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English is a lightly inflected, stress-timed language.

It is the subject that TEFL teachers teach. There are many varieties of English, including, but not limited to, American English (AmE), Australian English (AuE), British English (BrE), Indian English, South African English, Canadian English, Chinese English and so on. This wide-ranging reality has led to most specialists now preferring to use the term the English languages or Englishes.

Within the UK itself, regional varieties abound, such as Cockney and Estuary English in London or Scottish English (with variants such as Glaswegian) with major differences in the spoken language, and teachers must be aware of such differences when working on pronunciation.

Number of speakers of English

See main article Number of speakers of English

For various reasons it is difficult to be exact about the total number of native speakers of English but estimates vary from three hundred and nine million to three hundred and forty one million. This would rank English fourth in number of native speakers after Mandarin Chinese, Hindi/Urdu and Spanish.[1]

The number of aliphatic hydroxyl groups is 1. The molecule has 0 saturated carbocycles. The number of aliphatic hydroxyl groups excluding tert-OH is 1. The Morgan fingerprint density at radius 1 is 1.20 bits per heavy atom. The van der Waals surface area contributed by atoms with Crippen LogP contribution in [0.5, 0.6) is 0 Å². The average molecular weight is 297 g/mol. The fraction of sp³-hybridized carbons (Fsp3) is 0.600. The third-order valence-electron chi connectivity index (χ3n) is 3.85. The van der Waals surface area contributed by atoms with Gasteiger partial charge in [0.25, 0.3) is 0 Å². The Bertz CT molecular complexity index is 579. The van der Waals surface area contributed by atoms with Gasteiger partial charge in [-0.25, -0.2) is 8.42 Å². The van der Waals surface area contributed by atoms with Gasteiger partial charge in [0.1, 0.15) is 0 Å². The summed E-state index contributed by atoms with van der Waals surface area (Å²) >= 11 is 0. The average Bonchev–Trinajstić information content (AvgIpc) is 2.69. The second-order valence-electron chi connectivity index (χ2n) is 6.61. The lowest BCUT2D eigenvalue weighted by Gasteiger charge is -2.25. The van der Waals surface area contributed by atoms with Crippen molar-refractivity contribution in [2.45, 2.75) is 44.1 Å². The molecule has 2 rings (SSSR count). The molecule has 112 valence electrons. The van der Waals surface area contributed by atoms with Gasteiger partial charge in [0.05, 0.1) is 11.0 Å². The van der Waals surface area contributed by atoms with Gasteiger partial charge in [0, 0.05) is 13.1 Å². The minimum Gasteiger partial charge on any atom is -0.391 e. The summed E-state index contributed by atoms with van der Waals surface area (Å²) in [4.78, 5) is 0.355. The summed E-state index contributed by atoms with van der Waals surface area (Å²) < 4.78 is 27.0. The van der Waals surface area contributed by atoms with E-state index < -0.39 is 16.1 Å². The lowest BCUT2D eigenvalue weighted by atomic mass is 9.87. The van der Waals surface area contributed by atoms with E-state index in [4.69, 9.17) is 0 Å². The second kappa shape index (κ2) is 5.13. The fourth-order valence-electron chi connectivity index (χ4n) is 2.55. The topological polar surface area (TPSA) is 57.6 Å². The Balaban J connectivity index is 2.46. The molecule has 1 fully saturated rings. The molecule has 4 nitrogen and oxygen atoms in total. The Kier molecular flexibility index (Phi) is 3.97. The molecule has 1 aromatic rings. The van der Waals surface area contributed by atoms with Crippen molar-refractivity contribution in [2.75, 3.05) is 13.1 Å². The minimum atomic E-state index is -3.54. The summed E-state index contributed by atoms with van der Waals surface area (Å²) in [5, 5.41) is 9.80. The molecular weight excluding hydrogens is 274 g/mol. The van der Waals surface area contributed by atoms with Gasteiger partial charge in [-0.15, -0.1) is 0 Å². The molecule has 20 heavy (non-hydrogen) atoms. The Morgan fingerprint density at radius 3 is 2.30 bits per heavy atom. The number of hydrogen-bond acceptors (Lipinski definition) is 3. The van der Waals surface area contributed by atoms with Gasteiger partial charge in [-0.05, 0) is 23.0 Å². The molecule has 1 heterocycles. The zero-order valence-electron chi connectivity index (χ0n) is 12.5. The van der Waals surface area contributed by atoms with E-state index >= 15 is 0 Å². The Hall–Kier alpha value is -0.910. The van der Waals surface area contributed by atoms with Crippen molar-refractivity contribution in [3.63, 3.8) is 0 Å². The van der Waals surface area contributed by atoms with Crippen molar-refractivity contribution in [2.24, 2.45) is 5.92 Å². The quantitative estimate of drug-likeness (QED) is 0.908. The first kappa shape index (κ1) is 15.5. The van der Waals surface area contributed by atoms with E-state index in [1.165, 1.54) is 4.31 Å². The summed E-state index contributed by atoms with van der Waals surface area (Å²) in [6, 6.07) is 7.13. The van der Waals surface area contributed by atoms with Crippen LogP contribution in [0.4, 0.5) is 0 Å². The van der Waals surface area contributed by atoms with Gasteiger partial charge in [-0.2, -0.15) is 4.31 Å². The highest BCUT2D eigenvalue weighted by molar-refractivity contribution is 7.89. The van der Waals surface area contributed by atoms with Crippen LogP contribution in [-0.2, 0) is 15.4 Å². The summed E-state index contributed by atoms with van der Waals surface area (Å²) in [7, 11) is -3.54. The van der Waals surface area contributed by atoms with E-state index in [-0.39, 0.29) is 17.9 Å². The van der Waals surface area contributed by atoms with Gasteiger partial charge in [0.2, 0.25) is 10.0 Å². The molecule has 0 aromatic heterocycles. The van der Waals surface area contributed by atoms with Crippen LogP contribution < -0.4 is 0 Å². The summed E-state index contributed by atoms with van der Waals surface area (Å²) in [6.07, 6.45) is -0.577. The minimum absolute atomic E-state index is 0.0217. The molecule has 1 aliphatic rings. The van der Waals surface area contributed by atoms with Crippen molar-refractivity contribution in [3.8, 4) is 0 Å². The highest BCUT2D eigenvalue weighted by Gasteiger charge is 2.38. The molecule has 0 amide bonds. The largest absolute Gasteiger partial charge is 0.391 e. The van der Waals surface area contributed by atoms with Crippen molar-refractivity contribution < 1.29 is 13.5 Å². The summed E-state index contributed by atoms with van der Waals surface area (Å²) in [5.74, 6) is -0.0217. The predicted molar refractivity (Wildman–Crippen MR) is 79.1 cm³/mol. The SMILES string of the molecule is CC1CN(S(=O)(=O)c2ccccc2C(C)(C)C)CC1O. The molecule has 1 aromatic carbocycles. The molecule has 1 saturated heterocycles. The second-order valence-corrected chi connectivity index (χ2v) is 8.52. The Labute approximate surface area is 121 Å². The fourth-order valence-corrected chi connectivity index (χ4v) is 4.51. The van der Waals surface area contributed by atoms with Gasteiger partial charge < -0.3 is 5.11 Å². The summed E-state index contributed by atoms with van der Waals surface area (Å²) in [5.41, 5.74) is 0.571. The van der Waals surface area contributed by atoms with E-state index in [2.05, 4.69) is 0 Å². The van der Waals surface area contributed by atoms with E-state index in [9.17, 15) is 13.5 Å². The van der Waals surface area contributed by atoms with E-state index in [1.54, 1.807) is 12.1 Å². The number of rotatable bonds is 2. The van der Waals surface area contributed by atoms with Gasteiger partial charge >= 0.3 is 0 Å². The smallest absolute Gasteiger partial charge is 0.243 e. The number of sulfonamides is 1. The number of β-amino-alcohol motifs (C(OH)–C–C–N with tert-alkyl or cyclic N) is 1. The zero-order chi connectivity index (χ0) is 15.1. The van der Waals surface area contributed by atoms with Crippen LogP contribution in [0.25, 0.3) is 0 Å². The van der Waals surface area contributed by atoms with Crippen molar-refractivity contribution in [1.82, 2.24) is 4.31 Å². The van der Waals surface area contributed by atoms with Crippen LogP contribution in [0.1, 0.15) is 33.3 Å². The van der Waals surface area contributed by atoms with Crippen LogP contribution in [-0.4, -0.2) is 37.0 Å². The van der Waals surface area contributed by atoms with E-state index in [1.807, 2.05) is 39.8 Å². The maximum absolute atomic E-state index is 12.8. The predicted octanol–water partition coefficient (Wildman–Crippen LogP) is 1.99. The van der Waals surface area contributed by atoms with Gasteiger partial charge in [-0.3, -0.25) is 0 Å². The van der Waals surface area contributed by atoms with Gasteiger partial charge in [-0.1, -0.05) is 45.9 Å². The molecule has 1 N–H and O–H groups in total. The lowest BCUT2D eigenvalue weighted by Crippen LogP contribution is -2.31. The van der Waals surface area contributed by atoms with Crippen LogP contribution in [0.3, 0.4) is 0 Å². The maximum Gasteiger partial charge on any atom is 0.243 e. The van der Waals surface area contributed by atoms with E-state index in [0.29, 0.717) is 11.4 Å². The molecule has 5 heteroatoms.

On the other hand, if one were to attempt to include the number of individuals who speak English as a second language then the number becomes something in the order of one thousand five hundred million people - a larger number than that of any other language. A 2012 article in English Today by Bolton and Graddol, quoting a China Daily article, states that around 400 million people in China, approximately a third of the population, are currently learning English.[2][3] A more precise figure, that of 390.16 million people who had learnt English i.e. studied it at school as a foreign language, is quoted by Wei and Su in the same issue.[4]

Additionally English is used in international trade and industry to a greater extent than other languages. English is the only language for international air transport communications.

History of English

See main article History of the English languages

Notwithstanding its many varieties, English has a long and varied history which is, not unnaturally, bound up with the history of Britain, the British Isles and its peoples.

Modern English is the product of various Germanic invasions, the Norman conquest, the British Empire and much else.


See main article Number of words in English

English has always freely absorbed words from other languages giving it the ability express a wide number of nuances. Nevertheless establishing the exact number of words is not as exact a science as one might suppose.

See also


External links

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